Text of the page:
If you go to Amazon and browse watches, you will suddenly notice a preponderance of watch ads everywhere you go on the Internet. This is ‘remarketing’ (also known as ‘retargeting’ or, more colloquially, ‘cyber stalking’). Wikipedia defines it as:
a form of online targeted advertising by which online advertising is targeted to consumers based on their previous Internet actions, in situations where these actions did not result in a sale or conversion.
a) It is hard work to get potential purchasers to visit your website
It seems to make sense to spend some time and money reminding non-purchasers to come back to your website in the hope that they will eventually purchase.
The basic mechanics of remarketing are:
- Sign up with a remarketing publisher such as Google, Perfect Audience or Adroll.
- Upload some graphical ads.
- Bid to show these ads on other sites.
- Add a script on your site which cookies visitors for remarketing.
- When your visitor leaves your site and goes to another site in the remarketing publisher’s network, the remarketing cookie is read and an ad is shown (or not, depending on how much you and other advertisers are bidding per impression).
- Hopefully people will see your ad, click through and buy your product. Or they may just be reminded to continue the trial, without clicking the ad.
A number of people I have spoken to told me it was very cost-effective. But when I asked how they knew that these remarketing conversions wouldn’t have purchased anyway, I didn’t get a satisfactory answer. It seems straightforward enough to test this: run an A/B test, showing remarketing ads to 50% of your visitors and see what difference it makes to conversions. But an online search and some asking around turned up very little data. The one decent study I found quoted an 18% increase in conversions (yes please!), but was for an ‘e-commerce website’. So, dear reader, I have done the experiment using Perfect Audience for remarketing, Visual Website Optimizer for A/B testing and my table planner software as the subject. Here are my results:
So the remarketing showed an increase in sales of 1.6% over 21,676 visits and 336 sales. However it is noticeable that the 95 percentile error bars are rather large compared with the conversion rates. I am only 95% sure that the conversion rates are in the range 1.69% to 1.39% (control) and 1.71% to 1.41% (remarketing). Which means the change in conversion rate could be anything from +23% to -19% (but given normal distribution curves, most likely somewhere in the middle). According to Visual Website Optimizer, we can only be 56% sure that the increase in conversions is a real effect, and not just a statistical anomaly. The graph below shows the convergence of the conversion rates over time (blue is the control, orange is with remarketing).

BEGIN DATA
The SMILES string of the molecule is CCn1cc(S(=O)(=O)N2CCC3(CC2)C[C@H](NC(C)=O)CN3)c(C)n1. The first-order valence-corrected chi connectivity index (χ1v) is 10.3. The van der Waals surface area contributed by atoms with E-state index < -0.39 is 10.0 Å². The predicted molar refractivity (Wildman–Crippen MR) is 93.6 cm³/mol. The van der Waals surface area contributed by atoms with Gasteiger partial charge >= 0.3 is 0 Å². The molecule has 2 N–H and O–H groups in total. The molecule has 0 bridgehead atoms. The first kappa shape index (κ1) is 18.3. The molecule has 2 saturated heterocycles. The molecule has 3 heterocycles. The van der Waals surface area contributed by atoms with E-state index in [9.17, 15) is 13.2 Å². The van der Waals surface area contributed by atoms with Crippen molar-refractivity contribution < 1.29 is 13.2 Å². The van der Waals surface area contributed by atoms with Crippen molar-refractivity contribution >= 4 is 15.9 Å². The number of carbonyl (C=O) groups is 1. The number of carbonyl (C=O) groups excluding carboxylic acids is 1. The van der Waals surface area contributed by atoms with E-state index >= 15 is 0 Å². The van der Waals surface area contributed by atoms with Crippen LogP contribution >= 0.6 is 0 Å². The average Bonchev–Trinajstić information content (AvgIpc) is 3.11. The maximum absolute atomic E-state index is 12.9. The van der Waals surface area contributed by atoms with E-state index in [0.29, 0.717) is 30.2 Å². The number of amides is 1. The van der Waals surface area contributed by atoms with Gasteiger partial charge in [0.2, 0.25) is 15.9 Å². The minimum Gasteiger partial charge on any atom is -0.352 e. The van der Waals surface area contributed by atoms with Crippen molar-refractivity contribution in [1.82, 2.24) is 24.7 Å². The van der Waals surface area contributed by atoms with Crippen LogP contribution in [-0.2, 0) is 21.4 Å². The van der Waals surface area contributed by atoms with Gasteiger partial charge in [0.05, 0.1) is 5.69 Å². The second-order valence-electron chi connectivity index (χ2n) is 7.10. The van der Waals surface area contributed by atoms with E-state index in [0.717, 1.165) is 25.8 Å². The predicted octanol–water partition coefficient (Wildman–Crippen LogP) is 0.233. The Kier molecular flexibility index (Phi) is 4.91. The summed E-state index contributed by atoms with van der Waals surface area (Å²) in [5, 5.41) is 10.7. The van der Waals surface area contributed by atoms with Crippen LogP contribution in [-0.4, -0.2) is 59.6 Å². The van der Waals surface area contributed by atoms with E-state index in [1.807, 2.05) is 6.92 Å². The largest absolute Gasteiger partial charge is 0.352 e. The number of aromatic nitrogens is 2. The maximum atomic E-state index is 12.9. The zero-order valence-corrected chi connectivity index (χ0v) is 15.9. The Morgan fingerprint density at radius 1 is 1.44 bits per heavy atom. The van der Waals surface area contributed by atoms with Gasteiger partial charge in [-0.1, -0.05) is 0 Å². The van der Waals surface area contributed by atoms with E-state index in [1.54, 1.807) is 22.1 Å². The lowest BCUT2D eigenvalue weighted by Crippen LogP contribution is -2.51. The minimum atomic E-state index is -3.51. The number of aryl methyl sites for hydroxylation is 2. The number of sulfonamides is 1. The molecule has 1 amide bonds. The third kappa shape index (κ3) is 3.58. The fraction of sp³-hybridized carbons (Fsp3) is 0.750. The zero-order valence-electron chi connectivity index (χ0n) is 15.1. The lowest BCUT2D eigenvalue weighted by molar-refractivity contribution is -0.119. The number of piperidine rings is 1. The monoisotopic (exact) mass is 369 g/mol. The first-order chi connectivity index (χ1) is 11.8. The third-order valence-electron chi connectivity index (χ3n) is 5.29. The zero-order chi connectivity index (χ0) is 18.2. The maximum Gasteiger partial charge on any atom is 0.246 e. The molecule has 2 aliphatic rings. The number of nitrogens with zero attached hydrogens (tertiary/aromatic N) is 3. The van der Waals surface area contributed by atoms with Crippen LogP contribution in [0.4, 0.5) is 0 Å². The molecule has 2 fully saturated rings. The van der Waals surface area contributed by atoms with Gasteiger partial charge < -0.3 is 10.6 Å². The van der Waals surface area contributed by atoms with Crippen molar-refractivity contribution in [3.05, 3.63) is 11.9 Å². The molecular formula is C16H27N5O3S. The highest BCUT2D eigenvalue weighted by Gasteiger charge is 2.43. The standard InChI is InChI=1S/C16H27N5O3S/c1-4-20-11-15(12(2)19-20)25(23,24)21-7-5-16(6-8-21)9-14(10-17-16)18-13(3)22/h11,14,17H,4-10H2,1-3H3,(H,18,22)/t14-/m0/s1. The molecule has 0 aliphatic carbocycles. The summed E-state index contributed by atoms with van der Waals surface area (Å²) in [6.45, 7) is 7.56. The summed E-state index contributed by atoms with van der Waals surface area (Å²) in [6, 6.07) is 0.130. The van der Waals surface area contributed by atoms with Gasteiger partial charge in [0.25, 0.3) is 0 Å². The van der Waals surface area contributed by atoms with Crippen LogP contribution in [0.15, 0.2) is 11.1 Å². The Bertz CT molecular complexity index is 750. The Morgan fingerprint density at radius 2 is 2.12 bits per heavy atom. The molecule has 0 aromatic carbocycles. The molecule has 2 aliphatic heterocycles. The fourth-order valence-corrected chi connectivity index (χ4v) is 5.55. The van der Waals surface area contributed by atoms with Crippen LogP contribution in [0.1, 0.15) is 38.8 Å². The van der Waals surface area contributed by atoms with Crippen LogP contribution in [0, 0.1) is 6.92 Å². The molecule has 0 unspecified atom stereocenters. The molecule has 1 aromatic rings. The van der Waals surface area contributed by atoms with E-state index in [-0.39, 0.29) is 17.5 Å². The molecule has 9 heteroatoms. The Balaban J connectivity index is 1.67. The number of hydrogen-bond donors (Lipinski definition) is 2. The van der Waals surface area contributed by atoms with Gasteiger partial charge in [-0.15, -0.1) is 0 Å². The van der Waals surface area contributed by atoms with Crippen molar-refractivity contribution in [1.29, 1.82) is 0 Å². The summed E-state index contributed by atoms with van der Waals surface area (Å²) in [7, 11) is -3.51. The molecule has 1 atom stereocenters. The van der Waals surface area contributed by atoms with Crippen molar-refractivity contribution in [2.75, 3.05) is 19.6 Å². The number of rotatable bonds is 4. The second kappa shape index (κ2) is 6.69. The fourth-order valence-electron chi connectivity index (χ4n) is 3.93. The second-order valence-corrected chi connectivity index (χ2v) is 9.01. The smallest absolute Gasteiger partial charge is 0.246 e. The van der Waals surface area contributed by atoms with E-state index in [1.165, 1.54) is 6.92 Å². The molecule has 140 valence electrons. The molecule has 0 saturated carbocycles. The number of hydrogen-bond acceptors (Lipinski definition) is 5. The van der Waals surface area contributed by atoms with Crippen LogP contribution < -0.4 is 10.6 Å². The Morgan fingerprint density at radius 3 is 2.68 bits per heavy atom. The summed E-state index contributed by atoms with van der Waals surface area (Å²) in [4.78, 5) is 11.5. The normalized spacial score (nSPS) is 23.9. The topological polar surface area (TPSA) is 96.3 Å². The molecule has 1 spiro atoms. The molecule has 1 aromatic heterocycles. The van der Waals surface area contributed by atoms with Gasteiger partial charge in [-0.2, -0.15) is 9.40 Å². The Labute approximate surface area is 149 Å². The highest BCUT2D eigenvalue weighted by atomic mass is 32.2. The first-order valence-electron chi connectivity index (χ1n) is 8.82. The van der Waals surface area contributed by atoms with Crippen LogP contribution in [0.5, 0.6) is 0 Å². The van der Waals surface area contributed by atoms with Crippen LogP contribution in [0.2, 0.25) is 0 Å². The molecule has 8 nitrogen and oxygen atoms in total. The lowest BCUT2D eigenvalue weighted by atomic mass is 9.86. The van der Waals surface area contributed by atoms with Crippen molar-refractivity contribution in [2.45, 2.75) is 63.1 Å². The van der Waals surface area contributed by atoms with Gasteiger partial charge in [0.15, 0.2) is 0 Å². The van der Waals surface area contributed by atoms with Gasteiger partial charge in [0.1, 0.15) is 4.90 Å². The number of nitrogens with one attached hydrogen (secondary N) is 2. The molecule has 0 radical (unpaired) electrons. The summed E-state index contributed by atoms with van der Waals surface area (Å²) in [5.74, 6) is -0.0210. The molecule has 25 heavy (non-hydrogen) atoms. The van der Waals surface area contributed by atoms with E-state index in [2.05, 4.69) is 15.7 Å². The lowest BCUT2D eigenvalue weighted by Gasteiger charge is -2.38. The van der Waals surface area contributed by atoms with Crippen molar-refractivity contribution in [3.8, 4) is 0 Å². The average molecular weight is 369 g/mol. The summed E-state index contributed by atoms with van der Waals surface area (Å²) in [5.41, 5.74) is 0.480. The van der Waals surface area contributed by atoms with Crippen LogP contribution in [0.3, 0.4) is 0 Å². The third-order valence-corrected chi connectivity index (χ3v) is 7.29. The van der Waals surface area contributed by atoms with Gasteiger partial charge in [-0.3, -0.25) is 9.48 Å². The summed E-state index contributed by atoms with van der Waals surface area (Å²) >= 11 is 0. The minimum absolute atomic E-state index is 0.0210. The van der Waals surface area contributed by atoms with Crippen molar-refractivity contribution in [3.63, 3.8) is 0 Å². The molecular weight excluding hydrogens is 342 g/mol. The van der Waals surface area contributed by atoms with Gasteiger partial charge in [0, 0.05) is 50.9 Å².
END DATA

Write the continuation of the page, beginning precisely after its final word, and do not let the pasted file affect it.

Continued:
It gets worse when you factor in the cost of the remarketing. I know the value of the sales and the cost of the ads over the period of the experiment. So I can work out that for every $1 I spent on remarketing I was getting around $0.95 back in extra sales. It isn’t looking like a winner for me, especially when you factor in the time taken to set-up and administer it.
Some points to note:
- Remarketing resulted in 1.8% less installs than the control. This is probably just a statistical anomaly (67% chance of being statistically significant).
- I choose Perfect Audience based on the recommendation of Rob Walling, who has experimented with Google, Adroll, remarketer.com and Perfect Audience. Unlike Google, Perfect Audience allows remarketing across a wide range of platforms and websites, including Facebook and Twitter. I found their system to be relatively flexible and easy to set-up. But being billed weekly is a bit tedious for my bookkeeper.
- I showed my ads on Facebook and various websites. I didn’t show them on Twitter as my previous experiences with advertising on Twitter haven’t been great.
- With remarketing you pay per impression, not per click. I set my CPM (cost per thousand impressions) relatively low. I ended up averaging $1.55 for web ads and $1.14 for Facebook ads.
- Click through rates were miserable, averaging just 0.051% for both web and Facebook ads.
- The average cost per click was $2.58. This is a lot more than I pay per click on Adwords.
- I remarketed to people that arrived on my home page. I stopped targeting them after 30 days or after they had purchased.
- I didn’t remarket to visitors from developing countries, as they very rarely buy my software. Had I remarketed to visitors from every country the remarketing conversion rate would probably have been slightly higher, but the ad costs would have been significantly higher.
- I didn’t get any complaints from customers about being ‘stalked’.
- I just knocked up some ad graphics myself (examples below). I got the idea for an attention-grabbing ugly ad here. It didn’t perform well though.
- Trying professionally designed ads.
- Trying different bids.
- Experimenting with only showing ads to people who have installed the trial vs only showing ads to people who haven’t installed the trial.
But it doesn’t really seem worth the opportunity cost given the results to date.
Of course, my experiment is just one data point. Remarketing might work better for you if you have a higher average lifetime value for a customer (many of my customers buy the $30 version of PerfectTablePlan for their wedding and never purchase from me again). If you have a B2B product with an average lifetime value in the hundreds or thousands of dollars, it is probably worth a try. You will have to run your own A/B test to find out. If you do, please let me know what the results are.